My hon. Friend will know how rural an area Wales is, and the hon. Member for Carmarthen East and Dinefwr (Jonathan Edwards) is absolutely right to raise this point, but what consideration has the Minister given to combining the Wales police force covering the hon. Gentleman’s constituency with north Wales police in order to provide a better service?

There are no proposals to merge the police forces, but co-operation between them is one way of saving money and operating a much better service. [Interruption.] The reorganisation of the helicopter service under NPAS provides the opportunity for 24-hour cover, which will be much better, as we all know that offenders do not restrict their activities to daylight hours. [Interruption.]

Order. I understand the House is in a state of high excitement and anticipation of Prime Minister’s questions, but I am sure that the people of Wales would expect us to treat their concerns seriously. Let us have a bit of order for Mr Hywel Williams.

Health Policy

7. What discussions he has had on returning control of health policy from the Welsh Government to Westminster. (900276)

I am grateful for that reply. Will the Secretary of State ignore any siren calls there might be for the repatriation of health policy? Does he agree that this is not a matter of a war with Wales or of Offa’s Dyke being the border between life and death, and will he put the responsibility where it lies—with the Labour Governments who have reorganised health and tolerated the situation in north Wales for far too long?

I agree with the hon. Gentleman’s point. The Welsh Government have full policy responsibility for health services and all the levers available to them. Full responsibility for the challenges and problems in Welsh health services lies with them.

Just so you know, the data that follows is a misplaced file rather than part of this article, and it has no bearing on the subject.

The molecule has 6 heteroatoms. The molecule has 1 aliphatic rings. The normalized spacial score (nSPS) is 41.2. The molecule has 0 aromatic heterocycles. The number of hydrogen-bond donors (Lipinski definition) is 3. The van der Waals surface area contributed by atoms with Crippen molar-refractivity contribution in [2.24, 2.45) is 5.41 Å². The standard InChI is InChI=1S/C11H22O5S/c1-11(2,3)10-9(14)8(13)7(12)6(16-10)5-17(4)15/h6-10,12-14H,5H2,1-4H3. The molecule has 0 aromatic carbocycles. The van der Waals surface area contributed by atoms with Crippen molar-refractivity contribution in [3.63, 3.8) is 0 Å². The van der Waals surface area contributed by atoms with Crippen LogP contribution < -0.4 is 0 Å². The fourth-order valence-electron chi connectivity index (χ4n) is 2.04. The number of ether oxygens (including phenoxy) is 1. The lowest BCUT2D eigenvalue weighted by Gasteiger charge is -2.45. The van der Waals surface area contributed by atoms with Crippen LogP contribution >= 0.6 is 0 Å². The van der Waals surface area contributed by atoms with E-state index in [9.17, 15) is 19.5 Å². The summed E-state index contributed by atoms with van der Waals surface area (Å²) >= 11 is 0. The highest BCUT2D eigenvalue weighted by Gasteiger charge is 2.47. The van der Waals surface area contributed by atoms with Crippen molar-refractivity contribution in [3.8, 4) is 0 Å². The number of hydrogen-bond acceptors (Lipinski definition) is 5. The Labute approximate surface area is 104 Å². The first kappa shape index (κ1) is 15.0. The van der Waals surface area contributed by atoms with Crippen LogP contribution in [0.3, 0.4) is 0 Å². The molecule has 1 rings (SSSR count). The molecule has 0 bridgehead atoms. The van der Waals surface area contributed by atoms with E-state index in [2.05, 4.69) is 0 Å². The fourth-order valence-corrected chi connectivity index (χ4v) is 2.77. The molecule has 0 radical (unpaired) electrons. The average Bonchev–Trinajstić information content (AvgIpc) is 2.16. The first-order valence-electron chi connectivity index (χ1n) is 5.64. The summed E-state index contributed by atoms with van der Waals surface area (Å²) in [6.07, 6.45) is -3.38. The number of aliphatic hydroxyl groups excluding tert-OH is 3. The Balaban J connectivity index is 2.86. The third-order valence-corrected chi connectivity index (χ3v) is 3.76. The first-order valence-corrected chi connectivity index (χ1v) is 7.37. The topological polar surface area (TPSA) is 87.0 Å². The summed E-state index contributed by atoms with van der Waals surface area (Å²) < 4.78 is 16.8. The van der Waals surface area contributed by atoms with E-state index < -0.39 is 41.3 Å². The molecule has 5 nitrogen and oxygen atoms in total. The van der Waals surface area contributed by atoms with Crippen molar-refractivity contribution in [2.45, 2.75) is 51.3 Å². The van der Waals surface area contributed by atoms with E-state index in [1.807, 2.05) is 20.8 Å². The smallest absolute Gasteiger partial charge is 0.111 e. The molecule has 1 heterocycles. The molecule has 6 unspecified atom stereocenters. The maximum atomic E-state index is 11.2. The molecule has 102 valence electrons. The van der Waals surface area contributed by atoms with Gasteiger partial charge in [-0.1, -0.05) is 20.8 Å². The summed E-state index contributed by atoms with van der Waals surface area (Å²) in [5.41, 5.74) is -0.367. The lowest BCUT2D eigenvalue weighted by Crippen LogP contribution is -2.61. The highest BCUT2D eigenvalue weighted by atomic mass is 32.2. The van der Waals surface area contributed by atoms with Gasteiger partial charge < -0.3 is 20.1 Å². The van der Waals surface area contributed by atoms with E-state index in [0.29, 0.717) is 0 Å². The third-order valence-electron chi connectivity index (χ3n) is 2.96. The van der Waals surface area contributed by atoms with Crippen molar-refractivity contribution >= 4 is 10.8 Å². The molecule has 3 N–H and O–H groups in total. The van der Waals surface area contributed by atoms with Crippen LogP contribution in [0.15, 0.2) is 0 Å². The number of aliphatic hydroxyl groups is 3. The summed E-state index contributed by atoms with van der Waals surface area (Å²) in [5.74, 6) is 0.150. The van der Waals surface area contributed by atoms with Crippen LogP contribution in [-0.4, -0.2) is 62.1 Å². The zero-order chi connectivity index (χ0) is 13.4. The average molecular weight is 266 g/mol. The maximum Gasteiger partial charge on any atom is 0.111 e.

Does my right hon. Friend agree that all those looking across the River Severn enviously at the shorter waiting times and better ambulance response times under the Conservative-run NHS in England have an opportunity for change next May, when they can vote for a Conservative Government in the Welsh Assembly?

As ever, the Chairman of the Welsh Affairs Committee speaks truth and wisdom. It is not healthy for Wales or the Welsh Labour party for the latter always to assume it will be in power in Cardiff Bay. A non-Labour alternative to running the Assembly would do the Welsh health service the world of good.

Many constituents receive excellent cancer care from Velindre hospital. Is there not a danger when the NHS is used as a political football of diminishing the great work done in such hospitals by the fantastic professionals in the Welsh NHS?

I do not know what the hon. Gentleman is referring to, but I know that the former leader of his party said he wanted to “weaponise” the NHS.

Does my right hon. Friend share my concern about the fact that the Welsh Government are ignoring calls for the provision of a cancer drugs fund in Wales, thus putting my constituents at a severe disadvantage in comparison with those on the other side of Offa’s Dyke?

My hon. Friend makes a good point. On doorsteps throughout Wales during the election campaign, people expressed anger and frustration about their inability to gain access to the life-enhancing cancer drugs that are available to patients in England. A petition calling on the Welsh Government to introduce a cancer drugs fund has been signed by 100,000 people in Wales, and I cannot for the life of me understand why the Welsh Government are being so stubborn.

Engineering Careers

Engineers have highly adaptable skills that are valuable across the whole economy. Thanks to the priority that the Government have given to nationally significant infrastructure, there has never been a better time to work or train as an engineer in Wales, or, indeed, throughout the United Kingdom.

I am delighted to note that Renishaw is developing excellent industrial links with Wales, but does the Minister agree that we need more science, technology, engineering and maths and more STEM pupils in the pipeline, so that we can make a proper effort to generate more careers in engineering?

My hon. Friend makes an important point. Renishaw, which is in his constituency, is doing exceptionally well in Wales, including, I should add, in my constituency. It is providing the higher engineering skills and investment that we are seeing across the United Kingdom and beyond.